However, there are professional development opportunities available. STEM Insight, a continuing professional development programme run by STEM Learning, offers an opportunity for education staff to experience life in modern industrial or academic settings so that they can take this knowledge back to the classroom.

The scheme was set up in response to research from the Association of Colleges, which found that 82 per cent of teachers feel they lack the necessary knowledge to offer careers information to their students.

And practicals do not always have to be delivered by a teacher. The organisation also has more than 30,000 Stem ambassadors – volunteers from industry who offer their time and expertise to support schools, free of charge, in delivering particular lessons or talks.

Anderson reflects on his recent experience working with volunteers from Network Rail, who guided pupils in building structures made out of elastic bands and wooden sticks.

“That had a great impact in terms of maths learning, problem-solving and group work but could also be related to some science learning as well,” he says.

Regional events

Meanwhile, Engineering UK also offers a range of alternatives to help schools improve their provision of engineering work and careers advice.

Its Big Bang Fair, a programme of UK-wide regional events that aim to get students enthused about Stem subjects, was visited by more than 130,000 students in the 2015-16 academic year.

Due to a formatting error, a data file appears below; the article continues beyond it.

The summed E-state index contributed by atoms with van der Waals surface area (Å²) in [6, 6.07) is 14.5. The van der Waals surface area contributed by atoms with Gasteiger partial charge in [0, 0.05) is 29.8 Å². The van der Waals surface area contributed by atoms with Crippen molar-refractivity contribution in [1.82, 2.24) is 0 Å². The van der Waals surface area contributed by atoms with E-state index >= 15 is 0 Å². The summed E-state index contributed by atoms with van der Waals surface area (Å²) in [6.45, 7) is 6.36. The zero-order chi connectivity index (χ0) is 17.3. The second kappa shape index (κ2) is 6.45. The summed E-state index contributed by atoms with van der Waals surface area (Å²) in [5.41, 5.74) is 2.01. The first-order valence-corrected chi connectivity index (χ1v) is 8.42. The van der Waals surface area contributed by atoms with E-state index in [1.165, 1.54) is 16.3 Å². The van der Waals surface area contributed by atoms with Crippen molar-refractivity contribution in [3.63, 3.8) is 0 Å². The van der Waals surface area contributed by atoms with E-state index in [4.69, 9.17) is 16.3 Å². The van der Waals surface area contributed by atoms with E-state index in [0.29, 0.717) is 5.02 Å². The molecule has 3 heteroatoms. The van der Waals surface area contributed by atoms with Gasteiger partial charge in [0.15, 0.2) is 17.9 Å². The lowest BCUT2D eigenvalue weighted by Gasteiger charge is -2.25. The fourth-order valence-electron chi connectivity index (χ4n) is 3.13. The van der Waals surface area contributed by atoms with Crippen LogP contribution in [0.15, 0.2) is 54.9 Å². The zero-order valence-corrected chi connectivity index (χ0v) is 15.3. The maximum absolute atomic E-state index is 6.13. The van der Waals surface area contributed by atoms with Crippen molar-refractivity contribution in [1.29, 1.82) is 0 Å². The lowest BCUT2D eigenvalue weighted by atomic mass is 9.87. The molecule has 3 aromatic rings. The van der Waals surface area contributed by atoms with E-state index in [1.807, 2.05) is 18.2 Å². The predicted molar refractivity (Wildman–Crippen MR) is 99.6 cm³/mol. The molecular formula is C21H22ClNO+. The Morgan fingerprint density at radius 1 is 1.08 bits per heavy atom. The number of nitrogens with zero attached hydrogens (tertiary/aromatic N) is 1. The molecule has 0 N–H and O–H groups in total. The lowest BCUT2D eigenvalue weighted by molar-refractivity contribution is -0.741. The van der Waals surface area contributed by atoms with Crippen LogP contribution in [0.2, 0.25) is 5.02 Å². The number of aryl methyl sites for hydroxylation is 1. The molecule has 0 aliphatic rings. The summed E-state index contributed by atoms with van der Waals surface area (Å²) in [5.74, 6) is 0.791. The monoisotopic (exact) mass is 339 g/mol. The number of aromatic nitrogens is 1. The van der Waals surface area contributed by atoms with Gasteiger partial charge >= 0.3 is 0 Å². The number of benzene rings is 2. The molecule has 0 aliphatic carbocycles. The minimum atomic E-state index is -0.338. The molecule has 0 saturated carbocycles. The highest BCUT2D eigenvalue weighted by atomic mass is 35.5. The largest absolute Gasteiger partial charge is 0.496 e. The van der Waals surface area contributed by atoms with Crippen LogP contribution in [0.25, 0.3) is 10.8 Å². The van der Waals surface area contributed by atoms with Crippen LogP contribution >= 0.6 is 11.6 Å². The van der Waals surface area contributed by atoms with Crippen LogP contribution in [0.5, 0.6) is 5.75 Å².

It also runs the Tomorrow’s Engineers programme, which provides a platform for employers to work with schools to inspire students to consider a career in engineering. In the past year, the programme provided 300,000 young people with opportunities to talk directly to professionals in the field and engage in hands-on activities that contextualise engineering skills.

But while acknowledging the benefit of these interventions, Pope does not believe they can replace in-school Stem subject practicals. “It’s great that the opportunity exists, but it’s certainly not going to meet the needs of all students who need hands-on experiences,” she says.

There is no substitute for in-class practicals, she believes.

Simmonds says that if we give students more opportunities to experience practical engineering, they will soon see the true nature of the sector.

“The satisfaction of seeing something you designed being built and making a difference is huge, and being a part of change that benefits society is also really rewarding,” she says.

And she wants more practicals in schools so more students can feel those benefits.


Jay Birch is a freelance writer